The report, “Distribution Disrupted – A Spotlight On Alternatives”, produced by PwC and the Alternative Investment Management Association (AIMA), assesses the impact of regulatory reforms and changed investor behaviour on hedge fund distribution models and capital-raising.
The survey included fund managers around the world, and found that 61% reported rising assets in their hedge funds, while more than 80% of firms that have liquid alternatives funds said those products were also growing.
Close to half, 44%, of managers said they would launch a new hedge fund by the end of 2016. Almost one third of US managers and 50% of UK managers said they would launch a new liquid alternatives fund next year.
Managers said their own direct sales channel was the most productive source of growth in terms of distribution models, followed by prime brokers’ capital introduction teams, investment consultants and referrals.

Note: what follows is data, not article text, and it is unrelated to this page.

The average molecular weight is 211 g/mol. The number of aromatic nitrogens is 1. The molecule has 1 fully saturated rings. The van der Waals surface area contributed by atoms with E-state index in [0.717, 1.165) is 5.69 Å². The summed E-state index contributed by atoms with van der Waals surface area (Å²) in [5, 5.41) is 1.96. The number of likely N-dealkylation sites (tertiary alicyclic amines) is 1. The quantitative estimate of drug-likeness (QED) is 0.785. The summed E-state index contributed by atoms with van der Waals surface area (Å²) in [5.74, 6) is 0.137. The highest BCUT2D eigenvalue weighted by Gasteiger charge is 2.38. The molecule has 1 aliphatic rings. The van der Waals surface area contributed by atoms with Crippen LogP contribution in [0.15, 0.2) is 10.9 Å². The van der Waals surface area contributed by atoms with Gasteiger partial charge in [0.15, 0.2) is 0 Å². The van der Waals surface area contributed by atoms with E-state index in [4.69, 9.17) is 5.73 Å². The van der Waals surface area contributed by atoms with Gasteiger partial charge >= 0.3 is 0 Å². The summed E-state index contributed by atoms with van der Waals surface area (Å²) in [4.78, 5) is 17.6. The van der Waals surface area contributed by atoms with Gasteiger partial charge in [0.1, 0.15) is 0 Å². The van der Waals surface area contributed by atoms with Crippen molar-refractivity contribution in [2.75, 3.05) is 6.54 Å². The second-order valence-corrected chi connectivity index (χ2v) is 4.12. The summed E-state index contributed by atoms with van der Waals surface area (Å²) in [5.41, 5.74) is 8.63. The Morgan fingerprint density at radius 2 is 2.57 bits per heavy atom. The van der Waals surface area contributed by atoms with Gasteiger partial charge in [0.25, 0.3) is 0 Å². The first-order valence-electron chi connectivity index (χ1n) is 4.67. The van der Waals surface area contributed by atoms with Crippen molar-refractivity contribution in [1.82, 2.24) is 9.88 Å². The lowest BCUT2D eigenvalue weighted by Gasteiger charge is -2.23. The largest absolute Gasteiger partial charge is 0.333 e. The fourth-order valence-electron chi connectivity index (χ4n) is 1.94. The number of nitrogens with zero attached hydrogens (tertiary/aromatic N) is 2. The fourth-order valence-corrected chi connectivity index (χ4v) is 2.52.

“The [alternatives] industry continues to grow and evolve having begun the process of institutionalisation prior to the global financial crisis, is now maturing rapidly in order to manage a variety of distribution opportunities,” said AIMA’s CEO Jack Inglis.
The impact of the Alternative Investment Fund Managers Directive (AIFMD) was reported as varied. Around 75% of managers said the dirextive has prompted them to change where or how they market non-EU funds to EU investors.
The managers surveyed said their investors typically had taken 6-12 months before making an allocation. These investors cited fund performance, manager experience and investment strategy as the three most important factors in making a decision to invest.
Olwyn Alexander, PwC EMEA Alternatives Leader, said: “There is an ever increasing sophistication amongst investors in how and where they invest and hedge fund managers are clearly thinking strategically about what channels they wish to sell to, where in the world and what mechanisms they use to sell their funds.”